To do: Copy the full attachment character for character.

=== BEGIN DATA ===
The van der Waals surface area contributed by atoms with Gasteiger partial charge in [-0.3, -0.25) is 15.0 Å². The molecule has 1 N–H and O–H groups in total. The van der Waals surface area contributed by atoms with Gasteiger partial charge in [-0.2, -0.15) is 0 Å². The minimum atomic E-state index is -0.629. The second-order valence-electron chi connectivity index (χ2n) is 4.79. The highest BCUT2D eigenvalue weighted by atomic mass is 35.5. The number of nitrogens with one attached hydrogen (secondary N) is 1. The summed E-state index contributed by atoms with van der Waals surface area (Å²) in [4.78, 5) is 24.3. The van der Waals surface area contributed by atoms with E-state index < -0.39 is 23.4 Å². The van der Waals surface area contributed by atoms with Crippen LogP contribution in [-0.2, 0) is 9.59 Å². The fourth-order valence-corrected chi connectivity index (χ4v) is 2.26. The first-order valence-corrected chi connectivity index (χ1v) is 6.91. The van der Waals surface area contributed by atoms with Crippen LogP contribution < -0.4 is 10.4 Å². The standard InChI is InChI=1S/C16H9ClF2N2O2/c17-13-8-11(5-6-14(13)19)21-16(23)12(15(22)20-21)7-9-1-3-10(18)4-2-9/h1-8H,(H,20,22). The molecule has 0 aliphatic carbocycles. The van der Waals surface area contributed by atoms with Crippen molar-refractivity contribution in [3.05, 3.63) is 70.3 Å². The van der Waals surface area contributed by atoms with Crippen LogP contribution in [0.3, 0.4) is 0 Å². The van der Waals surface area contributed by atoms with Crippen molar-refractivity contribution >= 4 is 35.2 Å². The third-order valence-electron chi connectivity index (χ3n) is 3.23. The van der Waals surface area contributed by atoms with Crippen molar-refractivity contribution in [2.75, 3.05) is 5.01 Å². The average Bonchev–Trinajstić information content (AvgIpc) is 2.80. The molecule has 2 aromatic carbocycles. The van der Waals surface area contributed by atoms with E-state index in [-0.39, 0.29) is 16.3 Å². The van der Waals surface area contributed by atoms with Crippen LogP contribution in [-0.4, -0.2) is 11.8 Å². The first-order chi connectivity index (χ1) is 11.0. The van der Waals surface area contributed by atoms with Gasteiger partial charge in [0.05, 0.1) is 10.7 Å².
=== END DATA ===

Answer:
The van der Waals surface area contributed by atoms with Gasteiger partial charge in [-0.3, -0.25) is 15.0 Å². The molecule has 1 N–H and O–H groups in total. The van der Waals surface area contributed by atoms with Gasteiger partial charge in [-0.2, -0.15) is 0 Å². The minimum atomic E-state index is -0.629. The second-order valence-electron chi connectivity index (χ2n) is 4.79. The highest BCUT2D eigenvalue weighted by atomic mass is 35.5. The number of nitrogens with one attached hydrogen (secondary N) is 1. The summed E-state index contributed by atoms with van der Waals surface area (Å²) in [4.78, 5) is 24.3. The van der Waals surface area contributed by atoms with E-state index < -0.39 is 23.4 Å². The van der Waals surface area contributed by atoms with Crippen LogP contribution in [-0.2, 0) is 9.59 Å². The fourth-order valence-corrected chi connectivity index (χ4v) is 2.26. The first-order valence-corrected chi connectivity index (χ1v) is 6.91. The van der Waals surface area contributed by atoms with Crippen LogP contribution < -0.4 is 10.4 Å². The standard InChI is InChI=1S/C16H9ClF2N2O2/c17-13-8-11(5-6-14(13)19)21-16(23)12(15(22)20-21)7-9-1-3-10(18)4-2-9/h1-8H,(H,20,22). The molecule has 0 aliphatic carbocycles. The van der Waals surface area contributed by atoms with Crippen molar-refractivity contribution in [3.05, 3.63) is 70.3 Å². The van der Waals surface area contributed by atoms with Crippen LogP contribution in [0.3, 0.4) is 0 Å². The van der Waals surface area contributed by atoms with Crippen molar-refractivity contribution >= 4 is 35.2 Å². The third-order valence-electron chi connectivity index (χ3n) is 3.23. The van der Waals surface area contributed by atoms with Crippen molar-refractivity contribution in [2.75, 3.05) is 5.01 Å². The average Bonchev–Trinajstić information content (AvgIpc) is 2.80. The molecule has 2 aromatic carbocycles. The van der Waals surface area contributed by atoms with E-state index in [-0.39, 0.29) is 16.3 Å². The van der Waals surface area contributed by atoms with Crippen LogP contribution in [-0.4, -0.2) is 11.8 Å². The first-order chi connectivity index (χ1) is 11.0. The van der Waals surface area contributed by atoms with Gasteiger partial charge in [0.05, 0.1) is 10.7 Å².